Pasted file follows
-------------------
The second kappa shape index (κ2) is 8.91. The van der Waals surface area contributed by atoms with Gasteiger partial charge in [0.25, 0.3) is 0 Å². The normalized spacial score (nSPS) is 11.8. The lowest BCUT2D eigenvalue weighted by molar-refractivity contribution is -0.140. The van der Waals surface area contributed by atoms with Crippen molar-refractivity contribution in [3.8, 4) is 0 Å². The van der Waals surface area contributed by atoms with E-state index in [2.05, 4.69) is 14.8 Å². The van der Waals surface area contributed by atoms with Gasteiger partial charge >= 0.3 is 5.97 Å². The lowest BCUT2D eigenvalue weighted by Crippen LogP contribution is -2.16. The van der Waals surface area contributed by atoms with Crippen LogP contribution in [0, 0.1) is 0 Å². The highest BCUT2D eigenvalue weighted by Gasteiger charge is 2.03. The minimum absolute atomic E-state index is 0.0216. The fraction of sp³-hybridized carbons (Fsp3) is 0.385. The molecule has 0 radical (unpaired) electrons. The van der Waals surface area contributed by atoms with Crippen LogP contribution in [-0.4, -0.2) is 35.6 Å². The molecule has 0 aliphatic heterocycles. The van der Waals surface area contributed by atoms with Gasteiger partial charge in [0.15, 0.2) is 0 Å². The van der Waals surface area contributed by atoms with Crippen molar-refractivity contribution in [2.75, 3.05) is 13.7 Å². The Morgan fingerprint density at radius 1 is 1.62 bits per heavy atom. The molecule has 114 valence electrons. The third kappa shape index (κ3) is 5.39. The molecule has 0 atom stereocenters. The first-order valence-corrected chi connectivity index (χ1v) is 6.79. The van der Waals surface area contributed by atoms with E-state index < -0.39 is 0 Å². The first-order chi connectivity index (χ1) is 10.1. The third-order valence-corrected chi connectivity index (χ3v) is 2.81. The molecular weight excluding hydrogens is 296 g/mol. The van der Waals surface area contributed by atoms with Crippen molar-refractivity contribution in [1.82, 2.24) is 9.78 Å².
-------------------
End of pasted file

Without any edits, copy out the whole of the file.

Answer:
The second kappa shape index (κ2) is 8.91. The van der Waals surface area contributed by atoms with Gasteiger partial charge in [0.25, 0.3) is 0 Å². The normalized spacial score (nSPS) is 11.8. The lowest BCUT2D eigenvalue weighted by molar-refractivity contribution is -0.140. The van der Waals surface area contributed by atoms with Crippen molar-refractivity contribution in [3.8, 4) is 0 Å². The van der Waals surface area contributed by atoms with E-state index in [2.05, 4.69) is 14.8 Å². The van der Waals surface area contributed by atoms with Gasteiger partial charge >= 0.3 is 5.97 Å². The lowest BCUT2D eigenvalue weighted by Crippen LogP contribution is -2.16. The van der Waals surface area contributed by atoms with Crippen LogP contribution in [0, 0.1) is 0 Å². The highest BCUT2D eigenvalue weighted by Gasteiger charge is 2.03. The minimum absolute atomic E-state index is 0.0216. The fraction of sp³-hybridized carbons (Fsp3) is 0.385. The molecule has 0 radical (unpaired) electrons. The van der Waals surface area contributed by atoms with Crippen LogP contribution in [-0.4, -0.2) is 35.6 Å². The molecule has 0 aliphatic heterocycles. The van der Waals surface area contributed by atoms with Gasteiger partial charge in [0.15, 0.2) is 0 Å². The van der Waals surface area contributed by atoms with Crippen molar-refractivity contribution in [2.75, 3.05) is 13.7 Å². The Morgan fingerprint density at radius 1 is 1.62 bits per heavy atom. The molecule has 114 valence electrons. The third kappa shape index (κ3) is 5.39. The molecule has 0 atom stereocenters. The first-order valence-corrected chi connectivity index (χ1v) is 6.79. The van der Waals surface area contributed by atoms with E-state index < -0.39 is 0 Å². The first-order chi connectivity index (χ1) is 10.1. The third-order valence-corrected chi connectivity index (χ3v) is 2.81. The molecular weight excluding hydrogens is 296 g/mol. The van der Waals surface area contributed by atoms with Crippen molar-refractivity contribution in [1.82, 2.24) is 9.78 Å².